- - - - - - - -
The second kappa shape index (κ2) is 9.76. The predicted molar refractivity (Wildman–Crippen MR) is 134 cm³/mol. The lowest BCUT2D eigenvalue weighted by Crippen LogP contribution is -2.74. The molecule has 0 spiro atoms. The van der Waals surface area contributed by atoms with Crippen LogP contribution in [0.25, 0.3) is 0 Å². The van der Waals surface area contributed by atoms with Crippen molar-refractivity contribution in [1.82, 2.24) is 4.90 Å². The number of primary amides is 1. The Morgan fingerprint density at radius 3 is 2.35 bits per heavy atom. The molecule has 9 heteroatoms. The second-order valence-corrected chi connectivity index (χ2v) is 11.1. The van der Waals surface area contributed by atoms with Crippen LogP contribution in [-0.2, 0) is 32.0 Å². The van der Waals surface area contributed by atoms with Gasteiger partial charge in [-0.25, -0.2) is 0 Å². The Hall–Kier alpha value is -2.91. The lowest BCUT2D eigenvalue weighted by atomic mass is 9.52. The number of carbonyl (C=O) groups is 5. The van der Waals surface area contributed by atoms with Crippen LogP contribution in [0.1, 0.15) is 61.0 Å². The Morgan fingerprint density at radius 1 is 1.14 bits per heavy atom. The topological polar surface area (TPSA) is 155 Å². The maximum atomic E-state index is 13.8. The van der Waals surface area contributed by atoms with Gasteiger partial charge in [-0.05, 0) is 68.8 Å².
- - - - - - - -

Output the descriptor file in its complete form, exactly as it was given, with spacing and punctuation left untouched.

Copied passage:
The second kappa shape index (κ2) is 9.76. The predicted molar refractivity (Wildman–Crippen MR) is 134 cm³/mol. The lowest BCUT2D eigenvalue weighted by Crippen LogP contribution is -2.74. The molecule has 0 spiro atoms. The van der Waals surface area contributed by atoms with Crippen LogP contribution in [0.25, 0.3) is 0 Å². The van der Waals surface area contributed by atoms with Crippen molar-refractivity contribution in [1.82, 2.24) is 4.90 Å². The number of primary amides is 1. The Morgan fingerprint density at radius 3 is 2.35 bits per heavy atom. The molecule has 9 heteroatoms. The second-order valence-corrected chi connectivity index (χ2v) is 11.1. The van der Waals surface area contributed by atoms with Crippen LogP contribution in [-0.2, 0) is 32.0 Å². The van der Waals surface area contributed by atoms with Gasteiger partial charge in [-0.25, -0.2) is 0 Å². The Hall–Kier alpha value is -2.91. The lowest BCUT2D eigenvalue weighted by atomic mass is 9.52. The number of carbonyl (C=O) groups is 5. The van der Waals surface area contributed by atoms with Crippen LogP contribution in [0.1, 0.15) is 61.0 Å². The Morgan fingerprint density at radius 1 is 1.14 bits per heavy atom. The topological polar surface area (TPSA) is 155 Å². The maximum atomic E-state index is 13.8. The van der Waals surface area contributed by atoms with Gasteiger partial charge in [-0.05, 0) is 68.8 Å².